On 21 March 2018, the FCA published two consultation documents setting out its Approach to Supervision and its Approach to Enforcement. The documents are designed to provide more clarity and detail about the FCA’s approach to regulating authorised firms, and follow on from the FCA’s Mission, in which it committed to publishing documents that explained its approach to regulation in greater depth. The consultations are open until 21 June 2018, with final documents expected later in 2018.
Approach to Supervision
The Approach to Supervision document sets out the FCA’s purpose of, and approach to, supervising firms and individuals.
There are interesting insights into the structure of the FCA supervision teams. The document notes how the FCA supervises most firms as portfolios of firms which share similar business models. These portfolios are analysed and a strategy is agreed regarding action to be taken on firms posing the greatest harm. The FCA has stated that they dedicate a supervision team to each of the small number of firms with the greatest potential impact on consumers and markets. Interestingly, the document does not repeat Andrew Bailey’s recent commitment to consumer credit firms that there will be a named supervisor for each portfolio of firms.
The Approach to Supervision also sets out the FCA’s supervisory principles, which it sees as complementary to the Principles for Business contained in the FCA Handbook. Interestingly, these do not align directly with the FCA’s supervision principles set out in SUP 1A.3.2 and may reflect the FCA’s updated thinking. Although some of the key themes in the existing principles are retained (for example, forward looking and consumer-centric), there is a reflection of the FCA’s increased emphasis on culture and governance, as well as individual (as well as firm) accountability.
Chapter three focuses on the FCA’s priorities and focus, and provides more detail about what and how the FCA prioritises issues generally, and in relation to particular markets. It emphasises that the FCA’s supervisory approach focuses on business models, culture and individual responsibility.
Finally, there is more detail about how the FCA supervises and its decision-making framework. The document provides further detail about how the FCA identifies harm, diagnoses issues, approaches the exercise of its remedy tools (more detail on this can be found in the Approach to Enforcement document below) and evaluates its supervisory activities.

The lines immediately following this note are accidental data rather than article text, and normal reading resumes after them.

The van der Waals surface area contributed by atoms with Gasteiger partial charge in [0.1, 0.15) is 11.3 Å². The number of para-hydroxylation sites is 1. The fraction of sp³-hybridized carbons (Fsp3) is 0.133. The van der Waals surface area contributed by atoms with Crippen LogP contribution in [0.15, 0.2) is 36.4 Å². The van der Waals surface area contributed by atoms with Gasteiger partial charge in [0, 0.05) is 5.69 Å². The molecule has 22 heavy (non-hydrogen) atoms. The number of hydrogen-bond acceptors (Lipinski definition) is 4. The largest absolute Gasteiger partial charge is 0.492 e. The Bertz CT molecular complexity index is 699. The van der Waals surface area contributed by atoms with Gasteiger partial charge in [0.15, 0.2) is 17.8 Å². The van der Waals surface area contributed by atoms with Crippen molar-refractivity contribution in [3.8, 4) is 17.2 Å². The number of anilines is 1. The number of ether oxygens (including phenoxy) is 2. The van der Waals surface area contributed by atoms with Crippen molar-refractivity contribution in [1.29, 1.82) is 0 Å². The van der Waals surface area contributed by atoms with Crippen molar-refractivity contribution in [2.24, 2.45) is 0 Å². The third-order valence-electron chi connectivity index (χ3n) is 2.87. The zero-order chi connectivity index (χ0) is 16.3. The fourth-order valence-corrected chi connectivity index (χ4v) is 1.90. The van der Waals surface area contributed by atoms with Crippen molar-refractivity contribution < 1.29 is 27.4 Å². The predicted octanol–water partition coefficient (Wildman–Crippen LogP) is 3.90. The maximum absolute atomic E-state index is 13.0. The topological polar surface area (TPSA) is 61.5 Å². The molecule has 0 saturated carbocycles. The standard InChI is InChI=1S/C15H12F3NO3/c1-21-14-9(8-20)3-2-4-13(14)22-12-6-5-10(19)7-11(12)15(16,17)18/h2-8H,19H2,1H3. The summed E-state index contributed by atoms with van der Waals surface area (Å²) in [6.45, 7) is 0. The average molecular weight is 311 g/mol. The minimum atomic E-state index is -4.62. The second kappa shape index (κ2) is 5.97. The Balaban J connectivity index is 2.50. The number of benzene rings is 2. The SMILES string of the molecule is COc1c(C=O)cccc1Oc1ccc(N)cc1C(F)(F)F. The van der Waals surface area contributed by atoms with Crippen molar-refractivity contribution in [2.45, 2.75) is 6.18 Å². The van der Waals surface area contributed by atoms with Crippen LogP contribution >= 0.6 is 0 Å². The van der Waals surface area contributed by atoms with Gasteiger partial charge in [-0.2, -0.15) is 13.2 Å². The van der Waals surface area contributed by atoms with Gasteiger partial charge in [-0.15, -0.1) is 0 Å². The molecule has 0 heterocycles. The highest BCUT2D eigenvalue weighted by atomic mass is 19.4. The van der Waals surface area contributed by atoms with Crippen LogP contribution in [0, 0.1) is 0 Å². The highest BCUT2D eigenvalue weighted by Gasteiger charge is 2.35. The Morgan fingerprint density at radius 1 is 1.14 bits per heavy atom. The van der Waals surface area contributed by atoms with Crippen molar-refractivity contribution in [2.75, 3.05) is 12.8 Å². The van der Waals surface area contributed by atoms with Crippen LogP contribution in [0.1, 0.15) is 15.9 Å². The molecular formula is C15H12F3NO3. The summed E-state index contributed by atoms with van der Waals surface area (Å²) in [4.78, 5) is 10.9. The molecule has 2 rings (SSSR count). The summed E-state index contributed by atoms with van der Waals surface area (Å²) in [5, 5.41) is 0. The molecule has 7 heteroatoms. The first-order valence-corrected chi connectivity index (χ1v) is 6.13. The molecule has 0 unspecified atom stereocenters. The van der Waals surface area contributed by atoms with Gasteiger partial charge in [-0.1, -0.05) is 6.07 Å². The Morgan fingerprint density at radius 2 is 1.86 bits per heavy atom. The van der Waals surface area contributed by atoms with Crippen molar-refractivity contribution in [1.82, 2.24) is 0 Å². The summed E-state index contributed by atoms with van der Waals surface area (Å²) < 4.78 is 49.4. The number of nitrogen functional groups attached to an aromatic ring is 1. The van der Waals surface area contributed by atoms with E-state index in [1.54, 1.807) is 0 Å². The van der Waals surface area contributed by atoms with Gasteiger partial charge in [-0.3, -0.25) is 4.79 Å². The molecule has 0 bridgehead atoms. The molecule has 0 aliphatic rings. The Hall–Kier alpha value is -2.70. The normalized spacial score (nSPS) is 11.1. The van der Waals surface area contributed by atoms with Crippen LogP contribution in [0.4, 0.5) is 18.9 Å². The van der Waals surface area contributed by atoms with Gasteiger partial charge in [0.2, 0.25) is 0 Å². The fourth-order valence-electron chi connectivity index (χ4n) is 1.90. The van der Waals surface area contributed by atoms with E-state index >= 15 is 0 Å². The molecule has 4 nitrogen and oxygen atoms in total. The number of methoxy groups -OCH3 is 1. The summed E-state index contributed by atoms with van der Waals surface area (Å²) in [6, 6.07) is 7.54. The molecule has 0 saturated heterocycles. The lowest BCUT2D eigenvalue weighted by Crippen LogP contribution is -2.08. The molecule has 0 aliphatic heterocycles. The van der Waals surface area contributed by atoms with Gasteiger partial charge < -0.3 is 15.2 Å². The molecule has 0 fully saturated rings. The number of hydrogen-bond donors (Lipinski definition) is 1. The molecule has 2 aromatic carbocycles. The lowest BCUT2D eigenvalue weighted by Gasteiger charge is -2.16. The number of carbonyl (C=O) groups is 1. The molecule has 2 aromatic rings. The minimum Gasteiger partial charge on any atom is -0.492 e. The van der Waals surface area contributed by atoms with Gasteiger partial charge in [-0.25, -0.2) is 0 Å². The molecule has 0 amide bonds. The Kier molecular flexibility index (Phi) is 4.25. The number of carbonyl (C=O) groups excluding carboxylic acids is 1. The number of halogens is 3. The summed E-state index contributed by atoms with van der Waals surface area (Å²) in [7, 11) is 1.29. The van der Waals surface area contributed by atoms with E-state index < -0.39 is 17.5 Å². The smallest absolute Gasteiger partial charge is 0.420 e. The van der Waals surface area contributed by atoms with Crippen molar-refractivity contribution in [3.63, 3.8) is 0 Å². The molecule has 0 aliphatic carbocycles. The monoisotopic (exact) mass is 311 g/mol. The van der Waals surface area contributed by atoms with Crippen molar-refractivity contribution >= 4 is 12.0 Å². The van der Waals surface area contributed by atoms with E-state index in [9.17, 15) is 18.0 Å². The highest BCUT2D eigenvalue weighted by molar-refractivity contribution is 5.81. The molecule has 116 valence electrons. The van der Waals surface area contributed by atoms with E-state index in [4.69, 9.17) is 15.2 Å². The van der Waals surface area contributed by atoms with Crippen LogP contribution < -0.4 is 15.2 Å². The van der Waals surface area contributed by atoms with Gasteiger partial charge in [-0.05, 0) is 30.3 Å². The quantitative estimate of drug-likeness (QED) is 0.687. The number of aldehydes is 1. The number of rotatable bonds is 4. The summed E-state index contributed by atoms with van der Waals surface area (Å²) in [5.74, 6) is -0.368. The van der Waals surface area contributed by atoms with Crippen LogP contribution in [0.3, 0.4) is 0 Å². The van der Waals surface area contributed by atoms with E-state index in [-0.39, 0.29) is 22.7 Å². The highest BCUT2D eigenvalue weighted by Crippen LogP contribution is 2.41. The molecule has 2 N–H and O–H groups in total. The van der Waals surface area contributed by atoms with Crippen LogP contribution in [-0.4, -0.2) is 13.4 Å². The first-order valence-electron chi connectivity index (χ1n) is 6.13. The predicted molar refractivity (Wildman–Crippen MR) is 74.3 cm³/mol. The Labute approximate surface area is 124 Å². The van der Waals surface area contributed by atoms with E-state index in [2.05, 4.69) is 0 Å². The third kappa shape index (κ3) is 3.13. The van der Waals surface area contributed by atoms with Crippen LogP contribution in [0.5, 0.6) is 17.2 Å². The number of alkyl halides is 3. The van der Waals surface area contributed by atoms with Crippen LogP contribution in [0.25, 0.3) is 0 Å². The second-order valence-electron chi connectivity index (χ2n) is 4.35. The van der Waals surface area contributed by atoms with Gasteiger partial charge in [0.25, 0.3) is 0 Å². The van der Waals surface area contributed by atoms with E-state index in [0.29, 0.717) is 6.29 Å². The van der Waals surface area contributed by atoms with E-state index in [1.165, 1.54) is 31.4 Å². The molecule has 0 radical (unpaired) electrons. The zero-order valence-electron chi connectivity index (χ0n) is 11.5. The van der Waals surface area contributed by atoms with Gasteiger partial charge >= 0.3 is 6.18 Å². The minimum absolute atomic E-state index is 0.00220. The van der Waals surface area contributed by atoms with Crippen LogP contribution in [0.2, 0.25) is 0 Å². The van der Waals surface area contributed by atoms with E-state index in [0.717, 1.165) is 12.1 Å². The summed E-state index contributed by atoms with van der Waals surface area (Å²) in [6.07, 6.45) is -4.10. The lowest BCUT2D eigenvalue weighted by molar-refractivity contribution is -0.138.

It is not entirely clear from the paper the extent to which the FCA will incorporate the Approach to Supervision into the existing SUP 1A chapter of the FCA Handbook.
Approach to Enforcement
The Approach to Enforcement document sets out the FCA’s purpose of, and approach, to enforcement explaining how that approach aligns with its Mission.
The document reflects the FCA’s commitment to achieve fair and just outcomes in response to misconduct. According to Andrew Bailey, FCA Chief Executive, the “overriding principle is to provide substantive justice, aiming to achieve fair and just outcomes in response to misconduct and to ensure our rules and requirements are followed“.
Interestingly, the FCA recognises the inefficiency of severe penalties and sanctions alone in reducing and preventing serious misconduct and concludes that misconduct should be better detected and subsequently more efficiently investigated. To that end, the FCA works with both regulators and law enforcements agencies in the UK and overseas, as well as international regulators and makes full use of all intelligence and data collected.
Chapters three and four of the document provide more detail on the process followed when opening an investigation and the sanctions and remedies available to the FCA once the investigation has come an end. The FCA notes that the timeliness of the investigations determines the public perception of the work undertaken and equally recognises that it is important to be open and transparent when mistakes are made and regulatory action is not sufficiently efficient.
More information on the FCA’s approach to enforcement can be found in the FCA Enforcement Guide, the Decision Procedure and Penalties Manual and the Annual Enforcement Performance Account. The FCA is planning to review its Penalties Policy, as well as its Enforcement Guide, with consultation papers coming out later this year and in 2019 respectively.